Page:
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 February 2007 

Lt. Gen. Lawrence P. Farrell, Jr., USAF (Ret)Industrial Base Issues on the Agenda for 2007

February 2007

by Lt. Gen. Lawrence P. Farrell, Jr., USAF (Ret)

Every year at NDIA we engage in an earnest debate about the issues we believe to be critical to the defense community.

Based on input from our members, we have identified six issues that, for all intents, affect everyone who is involved in the business of providing goods and services to the nation’s military, homeland security agencies and first responders. As we begin a new year, I believe it is important to highlight these concerns, and to ponder their significance.

Issue 1: Maintaining integrity and responsiveness of the acquisition process.

An equitable procurement process that supports the needs of the war fighter must achieve high levels of integrity and fairness. The acquisition process was designed foremost to be accountable, often at the cost of efficiency. Our national security demands an effective acquisition process that is transparent and ensures the ability of the government to purchase high quality products and services for fair prices.

There is no place in our procurement process for personnel on either side of a transaction that behave in a manner unworthy of public trust. Industry and the government must reinforce high ethical standards in the entire acquisition process. The federal procurement system must support this by enforcing effective checks and balances to eliminate the potential for unethical conduct, on all sides of a transaction.

Issue 2: Promoting defense workforce sustainability.

The Defense Department’s acquisition workforce faces considerable challenges. During the next five years, nearly 50 percent of staff with these critical skills will be eligible for retirement. It is important to develop and preserve qualified acquisition personnel. We also need effective training with empowered leadership that supports and rewards acquisition professionals’ use of individual judgment in decision making within the regulations. It is also obvious that in the past we have experienced failed leadership in some elements of defense acquisition. Superior leadership continues to be a central element in regaining and maintaining the public’s trust in acquisition.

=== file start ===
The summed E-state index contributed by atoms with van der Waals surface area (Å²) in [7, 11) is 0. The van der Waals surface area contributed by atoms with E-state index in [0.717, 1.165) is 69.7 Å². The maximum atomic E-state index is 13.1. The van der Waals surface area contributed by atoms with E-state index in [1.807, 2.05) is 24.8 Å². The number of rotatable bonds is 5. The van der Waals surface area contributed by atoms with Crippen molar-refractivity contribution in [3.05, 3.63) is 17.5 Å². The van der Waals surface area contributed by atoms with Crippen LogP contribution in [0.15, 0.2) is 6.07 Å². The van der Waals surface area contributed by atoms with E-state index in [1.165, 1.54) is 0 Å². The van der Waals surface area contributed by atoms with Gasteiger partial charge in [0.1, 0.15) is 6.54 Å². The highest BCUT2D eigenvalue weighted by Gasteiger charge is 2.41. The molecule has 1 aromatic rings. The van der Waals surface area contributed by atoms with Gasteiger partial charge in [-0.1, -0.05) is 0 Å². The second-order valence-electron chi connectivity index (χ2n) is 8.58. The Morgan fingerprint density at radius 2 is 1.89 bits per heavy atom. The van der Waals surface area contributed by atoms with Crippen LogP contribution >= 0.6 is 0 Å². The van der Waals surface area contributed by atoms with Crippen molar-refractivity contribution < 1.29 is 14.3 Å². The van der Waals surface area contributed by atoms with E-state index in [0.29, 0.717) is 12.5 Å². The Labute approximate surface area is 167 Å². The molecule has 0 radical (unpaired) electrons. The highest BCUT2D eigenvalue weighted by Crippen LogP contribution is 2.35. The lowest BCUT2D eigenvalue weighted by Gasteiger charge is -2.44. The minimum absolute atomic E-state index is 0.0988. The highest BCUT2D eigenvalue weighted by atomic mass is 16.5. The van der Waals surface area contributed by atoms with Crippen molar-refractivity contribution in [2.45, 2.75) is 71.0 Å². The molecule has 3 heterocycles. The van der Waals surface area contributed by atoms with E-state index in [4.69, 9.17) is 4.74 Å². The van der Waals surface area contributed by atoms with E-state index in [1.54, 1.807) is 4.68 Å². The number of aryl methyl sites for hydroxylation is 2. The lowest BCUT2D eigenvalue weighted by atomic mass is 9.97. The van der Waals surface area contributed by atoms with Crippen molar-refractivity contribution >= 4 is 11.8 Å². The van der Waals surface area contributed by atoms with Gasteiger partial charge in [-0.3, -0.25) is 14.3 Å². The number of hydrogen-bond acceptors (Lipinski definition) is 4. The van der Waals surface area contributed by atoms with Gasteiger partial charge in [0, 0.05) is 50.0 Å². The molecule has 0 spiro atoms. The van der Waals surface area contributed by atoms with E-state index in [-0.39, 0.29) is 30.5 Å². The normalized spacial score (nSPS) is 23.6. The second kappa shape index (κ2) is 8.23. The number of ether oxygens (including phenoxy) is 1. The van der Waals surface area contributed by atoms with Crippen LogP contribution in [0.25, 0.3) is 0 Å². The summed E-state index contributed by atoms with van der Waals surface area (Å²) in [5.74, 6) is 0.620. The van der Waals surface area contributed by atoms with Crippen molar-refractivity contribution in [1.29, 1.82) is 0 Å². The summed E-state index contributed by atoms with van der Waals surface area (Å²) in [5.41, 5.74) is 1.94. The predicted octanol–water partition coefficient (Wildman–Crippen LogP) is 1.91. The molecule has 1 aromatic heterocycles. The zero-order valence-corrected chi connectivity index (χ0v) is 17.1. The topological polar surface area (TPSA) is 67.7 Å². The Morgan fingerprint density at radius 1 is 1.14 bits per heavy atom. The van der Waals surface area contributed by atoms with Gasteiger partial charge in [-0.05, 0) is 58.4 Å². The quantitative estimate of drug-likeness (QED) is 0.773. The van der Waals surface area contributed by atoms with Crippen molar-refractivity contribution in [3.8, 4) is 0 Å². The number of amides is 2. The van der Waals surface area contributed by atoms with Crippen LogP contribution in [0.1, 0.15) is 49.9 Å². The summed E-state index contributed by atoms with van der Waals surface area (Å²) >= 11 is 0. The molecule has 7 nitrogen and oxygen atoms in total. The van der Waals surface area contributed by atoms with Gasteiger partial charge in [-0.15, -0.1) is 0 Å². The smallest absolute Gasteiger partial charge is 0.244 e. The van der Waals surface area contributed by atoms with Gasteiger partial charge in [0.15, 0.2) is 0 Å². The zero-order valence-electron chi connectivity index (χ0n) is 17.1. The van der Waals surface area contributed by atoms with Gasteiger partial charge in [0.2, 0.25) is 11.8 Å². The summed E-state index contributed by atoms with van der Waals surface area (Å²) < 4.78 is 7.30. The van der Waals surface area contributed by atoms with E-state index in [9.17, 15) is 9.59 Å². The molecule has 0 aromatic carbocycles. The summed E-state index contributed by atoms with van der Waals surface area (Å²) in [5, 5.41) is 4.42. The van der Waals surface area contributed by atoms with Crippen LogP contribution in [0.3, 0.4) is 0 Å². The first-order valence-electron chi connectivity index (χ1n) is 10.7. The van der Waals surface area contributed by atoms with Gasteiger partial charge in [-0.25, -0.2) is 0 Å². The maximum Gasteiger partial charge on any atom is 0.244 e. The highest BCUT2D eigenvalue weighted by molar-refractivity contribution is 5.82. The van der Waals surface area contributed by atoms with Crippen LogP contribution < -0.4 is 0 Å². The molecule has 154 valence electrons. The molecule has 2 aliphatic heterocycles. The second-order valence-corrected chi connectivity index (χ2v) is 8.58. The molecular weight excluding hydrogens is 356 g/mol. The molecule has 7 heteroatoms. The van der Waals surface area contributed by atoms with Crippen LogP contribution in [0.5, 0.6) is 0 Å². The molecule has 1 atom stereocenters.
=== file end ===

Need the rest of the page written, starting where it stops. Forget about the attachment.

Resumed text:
Issue 3: Investing in technology to support the war fighter and maintain readiness.

Funding for ammunition procurement is expected to shrink significantly during the coming years. The Defense Department and industry must begin now to plan the cooperative steps needed to secure a U.S. munitions industrial base. Historically, funding for procurement of ammunition has declined at high rates. Between 1985 and 1994, it dropped by 80 percent as budget cuts were made across the board. Little consideration was given to the consequences of this decline on long-term viability of the industrial base, and no planning was done to maintain munitions production capability. The result was a crippling of the industry. More than 75 percent of the companies exited the business.

The Defense Department and industry must determine the size and scope of an objective munitions industrial base that can be achieved in five years, and it should have a skilled workforce; modern and efficient equipment and facilities capable of surge performance.